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I would like to program something that helps me to free memory automatically as soon as a pointer to an dynamically allocated address space leaves the stack. An example would be:

procedure FillMemory (var mypointer);
begin
  // CopyMemory, Move, etc... with data
end;

procedure MyProcedure;
var
  MyPointer : Pointer;
begin
  MyPointer := VirtualAlloc (NIL, 1024, MEM_COMMIT or MEM_RESERVE, PAGE_EXECUTE_READWRITE);
  FillMemory (MyPointer);
  VirtualFree(MyPointer, 0, MEM_RELEASE); // I would like to avoid this...
end;

I could use strings but I would also like to avoid them (which I'm not so sure if Strings in the stack get freed anyway...) Any ideas?

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3  
strings aren't in the stack. They are a reference counted pointer to the heap. –  Gerry Coll Jul 15 '13 at 11:15
2  
By the reference counting mechanism - once it is zero, the memory is released. This is managed by the compiler for strings and dynamic arrays. A possible solution to your question would be to use a dynamic array of byte, in later (2009+?) Delphi versions this is predefined as TBytes (docwiki.embarcadero.com/Libraries/XE4/en/System.SysUtils.TBytes) –  Gerry Coll Jul 15 '13 at 11:21
1  
@BenjaminWeiss - I believe it is the compiler that creates the necessary code. If you're trying to do what I think you are trying to do, you would need to modify the compiler. Without adding some type of reference counting, however, this could be a rather dangerous 'feature' - how would the compiler know, for example, if by the end of the method your pointer still pointed to the allocated memory or if it pointed to something it shouldn't free at all? –  J... Jul 15 '13 at 11:22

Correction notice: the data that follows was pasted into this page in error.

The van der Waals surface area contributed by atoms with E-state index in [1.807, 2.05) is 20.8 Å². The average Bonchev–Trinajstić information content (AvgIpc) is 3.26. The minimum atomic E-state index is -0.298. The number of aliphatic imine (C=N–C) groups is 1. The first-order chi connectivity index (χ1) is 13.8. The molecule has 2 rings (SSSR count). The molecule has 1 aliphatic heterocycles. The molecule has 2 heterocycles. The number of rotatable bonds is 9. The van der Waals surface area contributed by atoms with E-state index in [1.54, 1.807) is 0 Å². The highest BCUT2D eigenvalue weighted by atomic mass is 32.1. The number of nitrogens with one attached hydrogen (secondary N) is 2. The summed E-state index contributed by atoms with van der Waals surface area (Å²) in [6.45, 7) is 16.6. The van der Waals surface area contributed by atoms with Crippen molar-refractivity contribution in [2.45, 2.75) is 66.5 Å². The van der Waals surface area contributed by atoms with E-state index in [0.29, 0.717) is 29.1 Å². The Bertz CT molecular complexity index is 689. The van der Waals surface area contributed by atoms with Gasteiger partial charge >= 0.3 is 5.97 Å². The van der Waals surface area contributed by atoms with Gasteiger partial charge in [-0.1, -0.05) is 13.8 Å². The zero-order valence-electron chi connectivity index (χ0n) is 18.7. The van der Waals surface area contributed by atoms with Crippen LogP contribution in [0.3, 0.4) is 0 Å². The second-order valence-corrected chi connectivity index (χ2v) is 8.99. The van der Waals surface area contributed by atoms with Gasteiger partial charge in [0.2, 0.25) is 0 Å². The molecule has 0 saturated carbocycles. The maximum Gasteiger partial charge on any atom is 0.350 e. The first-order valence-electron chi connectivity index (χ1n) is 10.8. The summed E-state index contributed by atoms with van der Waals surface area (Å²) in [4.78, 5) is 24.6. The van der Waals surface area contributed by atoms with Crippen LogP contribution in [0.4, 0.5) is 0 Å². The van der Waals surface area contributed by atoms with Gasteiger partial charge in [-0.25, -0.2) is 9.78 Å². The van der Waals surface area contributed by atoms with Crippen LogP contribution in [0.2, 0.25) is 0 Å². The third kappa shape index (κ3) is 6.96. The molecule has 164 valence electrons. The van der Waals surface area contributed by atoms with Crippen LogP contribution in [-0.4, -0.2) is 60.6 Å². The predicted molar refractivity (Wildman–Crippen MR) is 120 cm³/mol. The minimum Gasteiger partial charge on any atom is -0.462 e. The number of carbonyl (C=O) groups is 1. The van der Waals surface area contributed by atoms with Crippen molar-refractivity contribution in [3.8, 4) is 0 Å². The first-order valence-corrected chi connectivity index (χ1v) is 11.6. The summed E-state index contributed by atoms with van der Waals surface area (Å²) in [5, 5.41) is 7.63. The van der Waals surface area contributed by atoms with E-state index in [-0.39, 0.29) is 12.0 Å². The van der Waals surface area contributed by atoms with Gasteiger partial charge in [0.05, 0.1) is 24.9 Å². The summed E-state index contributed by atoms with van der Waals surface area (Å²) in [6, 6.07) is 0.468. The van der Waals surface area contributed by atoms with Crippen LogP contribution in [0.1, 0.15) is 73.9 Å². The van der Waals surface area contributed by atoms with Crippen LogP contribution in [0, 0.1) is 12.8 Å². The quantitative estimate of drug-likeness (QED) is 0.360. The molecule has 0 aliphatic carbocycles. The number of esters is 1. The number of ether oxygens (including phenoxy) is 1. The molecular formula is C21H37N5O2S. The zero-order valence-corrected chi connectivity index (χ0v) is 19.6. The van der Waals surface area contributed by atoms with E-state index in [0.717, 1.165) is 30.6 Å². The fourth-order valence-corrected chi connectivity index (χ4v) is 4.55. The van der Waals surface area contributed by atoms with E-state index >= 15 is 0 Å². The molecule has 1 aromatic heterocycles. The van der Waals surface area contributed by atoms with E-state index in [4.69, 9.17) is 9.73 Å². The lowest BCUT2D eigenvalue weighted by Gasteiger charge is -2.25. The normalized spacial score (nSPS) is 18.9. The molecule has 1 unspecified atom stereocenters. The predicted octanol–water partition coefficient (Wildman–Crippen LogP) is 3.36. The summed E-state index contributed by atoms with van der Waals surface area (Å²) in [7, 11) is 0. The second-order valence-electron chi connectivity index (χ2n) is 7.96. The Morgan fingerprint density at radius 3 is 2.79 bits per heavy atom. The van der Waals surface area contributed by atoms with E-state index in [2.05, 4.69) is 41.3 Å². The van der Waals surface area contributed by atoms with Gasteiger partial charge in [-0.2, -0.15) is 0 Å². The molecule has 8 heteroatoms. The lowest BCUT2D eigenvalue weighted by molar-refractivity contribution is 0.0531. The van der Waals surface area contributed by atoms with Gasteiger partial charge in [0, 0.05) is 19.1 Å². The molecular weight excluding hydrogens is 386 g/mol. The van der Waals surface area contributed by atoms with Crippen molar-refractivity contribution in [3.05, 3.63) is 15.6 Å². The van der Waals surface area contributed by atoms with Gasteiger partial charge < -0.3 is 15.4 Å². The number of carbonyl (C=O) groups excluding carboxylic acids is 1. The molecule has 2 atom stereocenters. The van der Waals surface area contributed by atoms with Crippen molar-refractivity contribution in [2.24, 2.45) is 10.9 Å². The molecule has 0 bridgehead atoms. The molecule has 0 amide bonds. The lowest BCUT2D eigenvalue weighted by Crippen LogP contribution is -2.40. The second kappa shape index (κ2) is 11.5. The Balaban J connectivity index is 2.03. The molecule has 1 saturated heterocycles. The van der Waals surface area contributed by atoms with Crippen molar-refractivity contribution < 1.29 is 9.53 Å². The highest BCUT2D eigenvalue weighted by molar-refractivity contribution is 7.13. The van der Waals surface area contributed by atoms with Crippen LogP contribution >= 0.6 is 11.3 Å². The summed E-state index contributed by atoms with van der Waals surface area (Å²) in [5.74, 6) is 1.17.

1  
Do you want to make a Garbage Collector for Delphi? –  Pieter B Jul 15 '13 at 11:30
2  
interface references like TInterfacedObject, IUnknown and such. RAII pattern, yes ? look at pastebin.com/YFkSNn7M –  Arioch 'The Jul 15 '13 at 11:31

2 Answers 2

up vote 4 down vote accepted

To expand on my comments and discussion with Arioch,

If you just want a raw memory block, use a dynamic array of byte. The compiler will generate code to release this memory at the end of the method:

type
  TBytes = array of Byte; // omit for newer Delphi versions

procedure FillMemory(var Bytes: TBytes);
begin
  { passing in here will increase the reference count to 2 }
  // CopyMemory, Move, etc... with data
end; // then drop back to 1

procedure MyProcedure;
var
  Buffer : TBytes;
begin
  SetLength(Buffer, 1024);  // buffer has reference count of 1
  FillMemory (Buffer);
end;   // reference count will drop to 0, and Delphi will free memory here

Hope this all makes sense. It is midnight here, so I'm not feeling the most awake...

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3  
+1 This is what the OP wanted: automatic allocation of raw memory, with auto-release when code is out of scope. Good idea to speak about reference count - but with var it won't increase the reference count, AFAIK! :) Reference count is increased if no var nor const is used, just raw parameter. To be corrected, please. I also corrected a small typo with TBytes = array of Byte for a type definition. –  Arnaud Bouchez Jul 15 '13 at 12:47
1  
@ArnaudBouchez Is it? The question calls VirtualAlloc with PAGE_EXECUTE_READWRITE. –  David Heffernan Jul 15 '13 at 12:49
1  
@DavidHeffernan I did not see the PAGE_EXECUTE_READWRITE, you are right. But I suspect that the OP does not need it, unless he knows how to generated asm stubs on the fly, which I doubt given his question. He wrote that he "bypassed the RTL", which is a non sense - and in this case, your class-based approach won't work either. :) –  Arnaud Bouchez Jul 15 '13 at 12:50
1